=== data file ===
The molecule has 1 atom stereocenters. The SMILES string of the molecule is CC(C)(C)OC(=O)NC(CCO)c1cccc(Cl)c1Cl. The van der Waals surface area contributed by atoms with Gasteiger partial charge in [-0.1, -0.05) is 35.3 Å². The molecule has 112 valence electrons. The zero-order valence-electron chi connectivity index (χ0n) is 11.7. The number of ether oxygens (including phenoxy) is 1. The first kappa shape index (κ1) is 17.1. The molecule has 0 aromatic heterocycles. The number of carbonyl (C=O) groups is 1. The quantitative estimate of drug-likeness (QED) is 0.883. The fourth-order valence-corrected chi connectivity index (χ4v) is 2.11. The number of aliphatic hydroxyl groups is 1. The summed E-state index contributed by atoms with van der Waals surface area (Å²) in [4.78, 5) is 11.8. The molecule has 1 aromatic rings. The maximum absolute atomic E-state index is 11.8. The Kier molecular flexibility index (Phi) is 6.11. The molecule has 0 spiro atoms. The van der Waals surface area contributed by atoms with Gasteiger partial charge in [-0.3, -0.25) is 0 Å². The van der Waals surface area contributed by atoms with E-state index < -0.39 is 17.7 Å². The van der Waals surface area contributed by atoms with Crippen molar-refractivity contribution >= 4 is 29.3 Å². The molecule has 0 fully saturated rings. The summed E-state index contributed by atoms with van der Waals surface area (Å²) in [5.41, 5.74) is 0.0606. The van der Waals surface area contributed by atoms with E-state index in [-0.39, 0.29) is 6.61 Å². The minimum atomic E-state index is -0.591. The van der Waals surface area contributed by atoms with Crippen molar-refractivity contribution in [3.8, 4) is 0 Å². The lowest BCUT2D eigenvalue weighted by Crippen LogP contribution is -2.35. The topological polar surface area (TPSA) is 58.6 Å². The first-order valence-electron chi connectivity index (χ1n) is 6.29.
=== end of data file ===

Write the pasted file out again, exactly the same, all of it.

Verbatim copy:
The molecule has 1 atom stereocenters. The SMILES string of the molecule is CC(C)(C)OC(=O)NC(CCO)c1cccc(Cl)c1Cl. The van der Waals surface area contributed by atoms with Gasteiger partial charge in [-0.1, -0.05) is 35.3 Å². The molecule has 112 valence electrons. The zero-order valence-electron chi connectivity index (χ0n) is 11.7. The number of ether oxygens (including phenoxy) is 1. The first kappa shape index (κ1) is 17.1. The molecule has 0 aromatic heterocycles. The number of carbonyl (C=O) groups is 1. The quantitative estimate of drug-likeness (QED) is 0.883. The fourth-order valence-corrected chi connectivity index (χ4v) is 2.11. The number of aliphatic hydroxyl groups is 1. The summed E-state index contributed by atoms with van der Waals surface area (Å²) in [4.78, 5) is 11.8. The molecule has 1 aromatic rings. The maximum absolute atomic E-state index is 11.8. The Kier molecular flexibility index (Phi) is 6.11. The molecule has 0 spiro atoms. The van der Waals surface area contributed by atoms with Gasteiger partial charge in [-0.3, -0.25) is 0 Å². The van der Waals surface area contributed by atoms with E-state index < -0.39 is 17.7 Å². The van der Waals surface area contributed by atoms with Crippen molar-refractivity contribution >= 4 is 29.3 Å². The molecule has 0 fully saturated rings. The summed E-state index contributed by atoms with van der Waals surface area (Å²) in [5.41, 5.74) is 0.0606. The van der Waals surface area contributed by atoms with E-state index in [-0.39, 0.29) is 6.61 Å². The minimum atomic E-state index is -0.591. The van der Waals surface area contributed by atoms with Crippen molar-refractivity contribution in [3.8, 4) is 0 Å². The lowest BCUT2D eigenvalue weighted by Crippen LogP contribution is -2.35. The topological polar surface area (TPSA) is 58.6 Å². The first-order valence-electron chi connectivity index (χ1n) is 6.29.